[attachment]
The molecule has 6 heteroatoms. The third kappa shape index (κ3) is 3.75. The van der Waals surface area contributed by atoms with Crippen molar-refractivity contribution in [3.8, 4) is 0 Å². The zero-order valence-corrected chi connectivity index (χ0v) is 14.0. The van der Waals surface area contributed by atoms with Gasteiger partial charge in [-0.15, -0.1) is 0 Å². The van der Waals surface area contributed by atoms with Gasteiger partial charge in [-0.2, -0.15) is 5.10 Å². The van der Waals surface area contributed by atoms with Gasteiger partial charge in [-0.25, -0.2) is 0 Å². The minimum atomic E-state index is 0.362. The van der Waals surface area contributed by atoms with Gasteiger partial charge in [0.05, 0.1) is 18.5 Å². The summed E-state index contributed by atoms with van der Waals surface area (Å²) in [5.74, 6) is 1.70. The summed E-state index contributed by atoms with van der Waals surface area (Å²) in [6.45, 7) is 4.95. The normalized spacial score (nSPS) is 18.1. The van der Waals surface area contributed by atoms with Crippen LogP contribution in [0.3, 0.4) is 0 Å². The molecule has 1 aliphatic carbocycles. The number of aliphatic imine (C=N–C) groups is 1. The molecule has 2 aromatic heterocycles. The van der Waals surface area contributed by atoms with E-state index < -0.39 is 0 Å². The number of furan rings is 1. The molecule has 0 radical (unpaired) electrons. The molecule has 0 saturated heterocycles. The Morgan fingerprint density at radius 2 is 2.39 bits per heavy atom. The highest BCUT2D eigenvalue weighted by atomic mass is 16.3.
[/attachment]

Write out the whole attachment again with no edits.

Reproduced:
The molecule has 6 heteroatoms. The third kappa shape index (κ3) is 3.75. The van der Waals surface area contributed by atoms with Crippen molar-refractivity contribution in [3.8, 4) is 0 Å². The zero-order valence-corrected chi connectivity index (χ0v) is 14.0. The van der Waals surface area contributed by atoms with Gasteiger partial charge in [-0.15, -0.1) is 0 Å². The van der Waals surface area contributed by atoms with Gasteiger partial charge in [-0.2, -0.15) is 5.10 Å². The van der Waals surface area contributed by atoms with Gasteiger partial charge in [-0.25, -0.2) is 0 Å². The minimum atomic E-state index is 0.362. The van der Waals surface area contributed by atoms with Gasteiger partial charge in [0.05, 0.1) is 18.5 Å². The summed E-state index contributed by atoms with van der Waals surface area (Å²) in [5.74, 6) is 1.70. The summed E-state index contributed by atoms with van der Waals surface area (Å²) in [6.45, 7) is 4.95. The normalized spacial score (nSPS) is 18.1. The van der Waals surface area contributed by atoms with Crippen LogP contribution in [0.3, 0.4) is 0 Å². The molecule has 1 aliphatic carbocycles. The number of aliphatic imine (C=N–C) groups is 1. The molecule has 2 aromatic heterocycles. The van der Waals surface area contributed by atoms with E-state index < -0.39 is 0 Å². The number of furan rings is 1. The molecule has 0 radical (unpaired) electrons. The molecule has 0 saturated heterocycles. The Morgan fingerprint density at radius 2 is 2.39 bits per heavy atom. The highest BCUT2D eigenvalue weighted by atomic mass is 16.3.